"Knowing more about the magnitude of risk can lead to smarter drug development as well as smarter investing," he said.

The study, covering 2004 through 2010, found the overall success rate for drugs moving from early stage Phase I clinical trials to FDA approval is about one in 10, down from one in five to one in six seen in reports involving earlier years.

The study, conducted by BIO and BioMedTracker, which collects data on drugs in development, reviewed more than 4,000 drugs from companies large and small and both publicly traded and private. It was released in conjunction with the annual BioCEO and Investor conference in New York.

Adding weight to the desire by major pharmaceutical companies to become increasingly involved in biotechnology was a finding that biologics had a 15 percent chance of going from Phase I through to FDA approval, compared with a 7 percent success rate for traditional small molecule chemical drugs.

When broken down by therapeutic categories, the highest overall success rate from Phase 1 through likelihood of approval was infectious diseases, such as hepatitis and HIV drugs, at 12 percent, followed by endocrine system drugs, featuring diabetes treatments, at 10.4 percent, and autoimmune diseases, such as rheumatoid arthritis, at 9.4 percent, the study found.

John Craighead, BIO's managing director for investor relations, said clinical trial goals and the approval pathways for infectious diseases and diabetes drugs are clear and very well-established.

"The Phase II results are very predictive of the Phase III outcomes and very predictive of approval," he said.

"The overall success rate in oncology was the lowest of the therapeutic areas that we looked at," he said, noting that cancer studies vary dramatically in design and extending survival sets a high bar for approval.

The cancer drug success rate was a mere 4.7 percent, with cardiovascular drugs second-worst at 5.7 percent, as regulators are increasingly demanding proof that heart drugs reduce heart attacks and strokes rather than just lower a risk factor, such as cholesterol levels.

The largest dropout rate along the clinical pathway came in advancing drugs from mid-stage Phase II studies to late-stage Phase III testing.

Some 63 percent of drugs in Phase I testing advanced to Phase II, but only 33 percent of Phase II drugs made it to Phase III, which requires a commitment to larger and much more expensive clinical trials. Phase III is typically the final stage of human testing before a new drug is submitted to regulators for an approval decision.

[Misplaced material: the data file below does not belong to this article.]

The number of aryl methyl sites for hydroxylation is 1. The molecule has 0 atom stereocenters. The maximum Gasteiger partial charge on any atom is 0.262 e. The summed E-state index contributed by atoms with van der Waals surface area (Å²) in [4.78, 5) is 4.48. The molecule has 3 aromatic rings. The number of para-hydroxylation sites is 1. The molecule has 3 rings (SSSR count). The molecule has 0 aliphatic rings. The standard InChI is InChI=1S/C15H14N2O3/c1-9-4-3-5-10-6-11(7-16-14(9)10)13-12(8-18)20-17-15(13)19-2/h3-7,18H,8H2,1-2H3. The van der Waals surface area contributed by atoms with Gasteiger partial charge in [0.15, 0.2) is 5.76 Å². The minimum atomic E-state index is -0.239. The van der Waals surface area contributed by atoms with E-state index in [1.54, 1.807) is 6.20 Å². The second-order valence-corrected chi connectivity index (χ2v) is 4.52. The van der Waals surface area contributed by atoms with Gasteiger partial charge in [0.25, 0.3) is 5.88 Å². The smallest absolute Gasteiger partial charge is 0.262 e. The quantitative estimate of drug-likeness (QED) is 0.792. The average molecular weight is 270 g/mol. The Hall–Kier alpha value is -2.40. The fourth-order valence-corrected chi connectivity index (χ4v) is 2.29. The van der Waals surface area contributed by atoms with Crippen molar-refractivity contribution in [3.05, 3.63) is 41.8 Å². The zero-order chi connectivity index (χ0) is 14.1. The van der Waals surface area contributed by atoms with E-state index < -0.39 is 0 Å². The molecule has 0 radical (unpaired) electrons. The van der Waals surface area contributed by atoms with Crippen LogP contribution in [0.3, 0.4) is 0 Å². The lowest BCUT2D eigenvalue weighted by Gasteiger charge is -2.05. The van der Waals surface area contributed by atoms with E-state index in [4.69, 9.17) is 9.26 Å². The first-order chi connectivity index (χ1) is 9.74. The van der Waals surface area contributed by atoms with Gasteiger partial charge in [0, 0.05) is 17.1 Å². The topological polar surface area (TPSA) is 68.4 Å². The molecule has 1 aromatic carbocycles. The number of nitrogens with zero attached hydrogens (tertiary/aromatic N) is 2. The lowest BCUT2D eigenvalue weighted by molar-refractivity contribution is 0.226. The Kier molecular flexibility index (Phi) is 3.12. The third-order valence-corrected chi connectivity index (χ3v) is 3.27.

Not surprisingly, the numbers increase after that as the drugs had already shown success in the clinic.

Approval applications were filed for 55 percent of the drugs that made it to Phase III testing, and 80 percent of those gained eventual approval, although only about half were approved on their initial FDA review.

The 80 percent approval rate, while seemingly high, is down from 93 percent seen in studies of earlier years.


Caring Ambassadors Program Launches Unique New DVD Series "Hepatitis C: Choices in Care"

Feb 14, 2011 11:31 ET

OREGON CITY, OR--(Marketwire - February 14, 2011) - The Caring Ambassadors Program (CAP) proudly announces the release of the new DVD series "Hepatitis C: Choices in Care -- Distinctive Viewpoints on Choices for Your Hepatitis C Journey." The 2-disc set offers over nine hours of leading expert physician interviews, patient consultations, panel discussions, Power Point presentations and 30 minutes of Qi Gong exercises specifically geared towards people living with hepatitis C.

About five million Americans are infected with HCV, making hepatitis C the most common chronic blood-borne viral illness in the U.S. HCV is the leading cause of chronic liver disease and liver cancer in the U.S. and the most common indication for liver transplantation. In January 2010, the Institute of Medicine (IOM) released its report, "Hepatitis and Liver Cancer, A National Strategy for the Prevention and Control of Viral Hepatitis." The committee found that many health care providers lack an adequate knowledge of HCV and that chronic hepatitis C patients are often confused about their treatment and disease management options.

The DVD series addresses these knowledge gaps by providing a shorter version of the book, Hepatitis C Choices, 4th Edition. The book presents evidence-based conventional and alternative treatment options and is the collective effort of leading medical experts and hepatitis C patient advocates. It is still the only book, and now DVD, of its kind.

"I was scared and did not know which way to turn when I was diagnosed with hepatitis C. I had a lot of unanswered questions," said Randy Dietrich, Board Chair of the Caring Ambassadors Program. "This information combined with the book was what I wanted to make an informed decision about my care."

The Caring Ambassadors Program produced "Hepatitis C: Choices in Care" to educate the public and health care community about hepatitis C. CAP believes it is vitally important that everyone with hepatitis C virus (HCV) know their disease status and have accurate and ample information to make the best health care decisions. Education is essential for making informed choices and taking charge of one's health.

"Hepatitis C: Choices in Care" is available for free viewing at the Caring Ambassadors Program Hepatitis C website at http://www.hepcchallenge.org/. The entire DVD series "Hepatitis C: Choices in Care" can also be purchased for $10.00 plus shipping and handling.

Lorren Sandt